Lima Lima is always keen to recruit new minions, and her latest target is Amali. One evening, the Keepers even had a hard time separating them when they got back to the stockades. Lima Lima wanted Amali to spend the night out in the bush with her, but the young girl isn’t ready for that step. Eventually, the Keepers coaxed Amali into her stockade, but Lima Lima wistfully stood outside for a long time. The Keepers also found her waiting at the gate first thing in the morning.
Sonje and Quanza love looking after the babies, although they will both drop anyone in order to be with their favourite little Kapei. One day, Sonje caught Quanza trying to sneak off with Kapei and angrily chased the other girl away. This suited Kapei, as he seems to prefer Sonje’s company best.
Ziwa was the first orphan from our Umani family to complete his reintegration journey. He was adopted by a wild herd of elephants, although he continues to stop by periodically. Ziwa usually shows up in the early morning or in the evening, then visits for a bit while his honorary family waits nearby. It is heartwarming to see how enthusiastically these elephants have ‘adopted’ Ziwa; they always collect him from the orphan herd before they move off.
Murera and Mwashoti have a very special relationship. When Mwashoti first arrived at Umani, Murera adopted him. Over the years, they have remained best friends. Each morning, Mwashoti reports back to the stockades and greets Murera with trunk hugs. The Keepers believe he is so gentle — particularly for a bull — because he has grown up with Murera as his mentor. The only time Mwashoti gets aggressive is when Alamaya gets too close to Murera, as he is very protective of her.
Although Amali is self-sufficient, it’s been nice to see her forging deeper friendships with the other Umani orphans. She has been spending more time with Enkesha, Kiasa, and Lima Lima — although the Keepers must be very careful that Lima Lima does not take Amali away with her to the bush. This is quickly becoming Lima Lima’s favourite trick. For the most part, Amali can look after herself. She is very clever and cautious, and has figured out which orphans are friendly and which ones to avoid.
One afternoon, a wild herd with young babies joined the orphans for an extended browsing session. The wild babies were age mates with Kapei and Amali. When it was time to leave, the Keepers had a difficult time separating the orphans from the wild herd. Little Kapei was the hardest to retrieve — apparently, even wild elephants are obsessed with him! In the end, it took a bottle of milk to lure him back to the herd.
Although Quanza recently joined the nightclubbers, she still reports to the stockades every morning to greet the orphans. Because Sonje has become so protective of Kapei, Quanza has started showing more interest in Amali. Today, Quanza and Amali walked together browsing, and then Quanza pulled a disappearing act with her. The Keepers searched around for them, only to find that they had gone ahead to the mud bath, where they were waiting patiently for the others. The Keepers laughed; Amali loves the mud bath, so she must have been thrilled to get there early.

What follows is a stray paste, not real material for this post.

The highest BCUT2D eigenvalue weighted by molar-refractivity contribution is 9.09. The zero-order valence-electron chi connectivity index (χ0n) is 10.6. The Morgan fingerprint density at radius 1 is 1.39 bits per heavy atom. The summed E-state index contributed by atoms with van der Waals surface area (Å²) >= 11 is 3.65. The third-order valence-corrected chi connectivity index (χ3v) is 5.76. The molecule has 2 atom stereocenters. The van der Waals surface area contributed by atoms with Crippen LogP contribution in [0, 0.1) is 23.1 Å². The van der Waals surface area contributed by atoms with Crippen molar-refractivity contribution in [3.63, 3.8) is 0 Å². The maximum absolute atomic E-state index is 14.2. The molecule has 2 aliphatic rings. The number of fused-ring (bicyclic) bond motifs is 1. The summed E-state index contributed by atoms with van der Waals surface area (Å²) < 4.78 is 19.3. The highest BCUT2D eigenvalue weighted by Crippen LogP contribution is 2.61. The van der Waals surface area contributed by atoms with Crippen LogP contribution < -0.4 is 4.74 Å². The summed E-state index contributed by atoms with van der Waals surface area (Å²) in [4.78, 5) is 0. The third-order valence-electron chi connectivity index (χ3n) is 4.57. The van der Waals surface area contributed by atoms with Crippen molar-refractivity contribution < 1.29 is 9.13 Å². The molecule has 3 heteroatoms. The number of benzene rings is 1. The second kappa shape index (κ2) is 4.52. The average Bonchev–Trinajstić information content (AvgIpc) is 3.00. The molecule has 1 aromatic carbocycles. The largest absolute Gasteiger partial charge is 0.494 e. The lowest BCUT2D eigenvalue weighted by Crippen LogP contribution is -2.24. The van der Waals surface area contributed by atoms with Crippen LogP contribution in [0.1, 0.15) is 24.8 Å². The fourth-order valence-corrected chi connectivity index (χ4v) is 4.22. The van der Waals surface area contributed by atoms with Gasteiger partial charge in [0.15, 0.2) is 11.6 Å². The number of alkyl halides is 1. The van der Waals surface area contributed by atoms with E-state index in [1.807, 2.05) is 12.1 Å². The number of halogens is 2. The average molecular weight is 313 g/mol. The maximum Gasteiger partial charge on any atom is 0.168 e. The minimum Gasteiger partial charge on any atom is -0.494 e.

This month, Kiasa had a disagreement with her old friend Kiombo over an acacia branch. Although Kiasa had the branch first, Kiombo thought he could overpower her and steal it. This was a big mistake, as Kiasa is very tough and not one to give up a fight. Maktao came over to join in the game, until he realised it was not playful in spirit. The Keepers thought he appeared to find it amusing that Kiombo had been beaten by Kiasa.
On Valentine’s Day, Murera was not feeling the love. She was in a bad mood and only wanted Mwashoti and Amali near her. When Maktao and Kiombo approached, she chased them away. She even banished the other orphans from the lucerne pellet pile, so she and her chosen duo could eat in peace.
Although Lima Lima is constantly trying to whisk away the younger babies, she is also very good at fetching them back. One day, Enkesha, Maktao, and Kiasa pulled a disappearing act at the mud bath. The Keepers tried calling them, to no avail. Then, Lima Lima took control of the situation. She went into the bushes and a short while later returned with Enkesha, Maktao, and Kiasa in tow.
Our clever girls Kiasa and Enkesha have been taking notes from Lima Lima. The Keepers call Lima Lima the ‘scout’ of the Umani herd, because she always alerts them to potential danger ahead. Because she has been spending more time in the wild, this duty has fallen upon Kiasa and Enkesha. They are very good at their jobs and quickly warn the Keepers if wild elephants are in the area.
She recently transitioned to the wild, but on the 21st, Quanza wanted a break. In the evening, the entire orphan herd came back to the stockades for their dinner lucerne pellets and water. After they had their fill, Mwashoti, Alamaya, and Lima Lima walked off into the bush, but Quanza did not follow her friends. She ran into the stockades and trumpeted loudly, making it crystal clear she did not want to spend the night out in the bush. The Keepers let her inside the compound, and she promptly went to check on Enkesha, Maktao, and Kapei, before joining Kiasa in her old room. Kiasa was not happy to have a roommate again, as she had grown used to having her own space.
Kapei continues his mischievous habit of screaming loudly for no reason at all. He knows that the moment the older girls hear him trumpeting, they rush over to his side. No matter how many times he does it, Sonje, Lima Lima, and Quanza never cease to answer his call. He always looks quite smug after pulling this little trick; he loves to be surrounded!